While you may have established your career once you reach your 30s, it’s still not that easy to build wealth. Suddenly, you’ve often got a host of other financial priorities like paying down debt, saving for your first home and paying for childcare.
But making sure your money is working for you while you’re working matters, especially if one of your big-picture financial goals involves building wealth over the long term (and it should). Saving money is a good start, but more importantly, your 30s are a prime time to develop a consistent investing habit.
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Your 30s are a great opportunity to learn new money skills and establish better money habits. Once you’ve done that, you’ll be one step closer to reaching your retirement goals.
Related: Learning to pay yourself first
What Does Wealth Mean to You?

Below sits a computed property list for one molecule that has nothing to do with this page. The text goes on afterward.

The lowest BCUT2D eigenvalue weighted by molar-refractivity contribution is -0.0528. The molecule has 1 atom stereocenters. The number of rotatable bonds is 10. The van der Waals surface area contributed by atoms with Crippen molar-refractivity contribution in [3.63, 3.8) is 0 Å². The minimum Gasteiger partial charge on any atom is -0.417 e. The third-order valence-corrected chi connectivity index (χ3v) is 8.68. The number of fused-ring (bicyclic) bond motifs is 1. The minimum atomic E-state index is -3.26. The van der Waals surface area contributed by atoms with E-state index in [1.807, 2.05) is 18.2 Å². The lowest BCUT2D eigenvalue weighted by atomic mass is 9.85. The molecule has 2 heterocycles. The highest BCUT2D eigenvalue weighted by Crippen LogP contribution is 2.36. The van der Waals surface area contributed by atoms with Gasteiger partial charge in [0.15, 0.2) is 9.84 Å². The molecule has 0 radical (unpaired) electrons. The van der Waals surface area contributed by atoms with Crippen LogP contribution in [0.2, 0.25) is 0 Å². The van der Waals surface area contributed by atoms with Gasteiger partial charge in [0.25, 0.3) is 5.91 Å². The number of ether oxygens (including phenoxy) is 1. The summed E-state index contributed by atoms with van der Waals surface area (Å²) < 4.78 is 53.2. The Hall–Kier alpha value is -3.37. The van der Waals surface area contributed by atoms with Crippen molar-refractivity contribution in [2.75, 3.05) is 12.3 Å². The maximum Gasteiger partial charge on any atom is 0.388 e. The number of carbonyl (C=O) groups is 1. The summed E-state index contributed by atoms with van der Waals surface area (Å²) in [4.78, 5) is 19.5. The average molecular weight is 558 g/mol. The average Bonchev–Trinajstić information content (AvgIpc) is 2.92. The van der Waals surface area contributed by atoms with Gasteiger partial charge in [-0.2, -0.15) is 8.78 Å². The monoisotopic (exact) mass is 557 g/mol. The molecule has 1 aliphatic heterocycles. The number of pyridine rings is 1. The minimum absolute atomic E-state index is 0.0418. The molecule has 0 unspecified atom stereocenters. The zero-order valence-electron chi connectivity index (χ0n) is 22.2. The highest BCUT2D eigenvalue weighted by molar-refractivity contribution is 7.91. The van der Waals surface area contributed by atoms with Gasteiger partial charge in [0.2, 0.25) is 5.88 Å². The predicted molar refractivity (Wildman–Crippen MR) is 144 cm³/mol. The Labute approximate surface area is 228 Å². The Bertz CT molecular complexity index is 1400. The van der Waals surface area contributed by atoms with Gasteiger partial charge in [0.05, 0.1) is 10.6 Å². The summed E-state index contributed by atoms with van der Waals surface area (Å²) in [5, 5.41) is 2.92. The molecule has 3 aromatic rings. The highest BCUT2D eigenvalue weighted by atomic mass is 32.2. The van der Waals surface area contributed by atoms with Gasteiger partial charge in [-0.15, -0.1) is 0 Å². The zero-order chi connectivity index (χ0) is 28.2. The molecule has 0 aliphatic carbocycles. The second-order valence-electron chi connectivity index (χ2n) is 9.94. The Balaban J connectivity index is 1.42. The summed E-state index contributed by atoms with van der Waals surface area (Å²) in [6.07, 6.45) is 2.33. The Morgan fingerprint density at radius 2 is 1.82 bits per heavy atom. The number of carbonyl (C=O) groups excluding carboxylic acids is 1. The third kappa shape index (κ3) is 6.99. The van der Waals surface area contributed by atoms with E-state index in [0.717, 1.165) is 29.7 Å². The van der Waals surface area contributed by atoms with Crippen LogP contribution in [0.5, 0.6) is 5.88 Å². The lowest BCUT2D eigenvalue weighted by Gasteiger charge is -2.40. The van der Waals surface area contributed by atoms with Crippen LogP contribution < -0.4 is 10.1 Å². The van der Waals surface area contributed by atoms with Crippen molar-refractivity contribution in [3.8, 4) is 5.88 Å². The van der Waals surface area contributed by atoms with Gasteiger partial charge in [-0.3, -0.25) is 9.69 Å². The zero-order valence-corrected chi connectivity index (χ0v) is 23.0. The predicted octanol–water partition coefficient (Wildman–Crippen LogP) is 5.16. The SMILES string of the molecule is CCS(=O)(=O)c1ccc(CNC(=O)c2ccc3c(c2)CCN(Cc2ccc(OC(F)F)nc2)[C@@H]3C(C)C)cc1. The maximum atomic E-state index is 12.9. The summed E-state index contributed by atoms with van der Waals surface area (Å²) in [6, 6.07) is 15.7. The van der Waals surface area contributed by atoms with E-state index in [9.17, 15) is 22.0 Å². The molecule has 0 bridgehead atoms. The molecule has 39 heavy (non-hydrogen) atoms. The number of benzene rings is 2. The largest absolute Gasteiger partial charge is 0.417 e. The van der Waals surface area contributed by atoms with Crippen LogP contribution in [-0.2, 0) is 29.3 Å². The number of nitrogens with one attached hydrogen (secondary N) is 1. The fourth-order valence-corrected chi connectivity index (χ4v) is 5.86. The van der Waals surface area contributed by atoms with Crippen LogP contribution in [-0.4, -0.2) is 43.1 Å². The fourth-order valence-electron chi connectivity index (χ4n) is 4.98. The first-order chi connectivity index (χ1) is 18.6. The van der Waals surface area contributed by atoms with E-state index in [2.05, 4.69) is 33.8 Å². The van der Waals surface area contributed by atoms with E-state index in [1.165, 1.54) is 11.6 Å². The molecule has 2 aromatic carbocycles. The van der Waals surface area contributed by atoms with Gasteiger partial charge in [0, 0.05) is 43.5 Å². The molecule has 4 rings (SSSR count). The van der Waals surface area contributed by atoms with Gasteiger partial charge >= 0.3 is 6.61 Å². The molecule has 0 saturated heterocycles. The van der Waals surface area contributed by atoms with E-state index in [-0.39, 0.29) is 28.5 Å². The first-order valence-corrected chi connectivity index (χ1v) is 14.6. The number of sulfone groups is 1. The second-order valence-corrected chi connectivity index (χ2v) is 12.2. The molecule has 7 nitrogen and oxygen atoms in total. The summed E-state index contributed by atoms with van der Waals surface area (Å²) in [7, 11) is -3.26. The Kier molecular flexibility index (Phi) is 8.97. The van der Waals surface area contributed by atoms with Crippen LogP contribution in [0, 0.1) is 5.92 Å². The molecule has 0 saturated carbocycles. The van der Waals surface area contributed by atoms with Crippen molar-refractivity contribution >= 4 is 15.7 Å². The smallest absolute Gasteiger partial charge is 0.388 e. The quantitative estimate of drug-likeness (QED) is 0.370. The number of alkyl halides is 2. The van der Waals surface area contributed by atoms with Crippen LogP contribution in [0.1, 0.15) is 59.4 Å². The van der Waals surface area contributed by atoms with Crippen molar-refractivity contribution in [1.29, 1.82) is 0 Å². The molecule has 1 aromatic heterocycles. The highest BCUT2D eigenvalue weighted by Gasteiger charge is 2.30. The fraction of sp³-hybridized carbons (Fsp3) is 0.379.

One way to motivate yourself to build wealth in your 30s is by thinking about the opportunities that it can create. Retiring early or being able to enjoy bucket-list vacations with your family, for example, are the kinds of things you’ll need to build up wealth to enjoy.
Beyond that, building wealth means that you don’t have to stress about covering unexpected expenses or how you’ll make the bills if you’re unable to work for a period of time.
Investing in your 30s, even if you have to start small, can help create financial security. The more thought you give to how you manage your money in your 30s, the better when it comes to improving your financial health. So if you haven’t selected a target savings number for retirement yet, run the numbers through a retirement calculator to get a ballpark figure. Then you can formulate a plan for reaching that goal.
6 Tips to Building Wealth in Your 30s
Curious about how to build wealth in your 30s? These tips can help you figure out how to save money in your 30s, even if you’re starting from zero.
1. Set up a Rainy Day Fund
One of the biggest lessons you’ll learn in your 30s is that life doesn’t always go as planned. It’s important to have a nice cushion of cash to land on, should any bad news come your way: a job loss, a medical emergency, a car repair.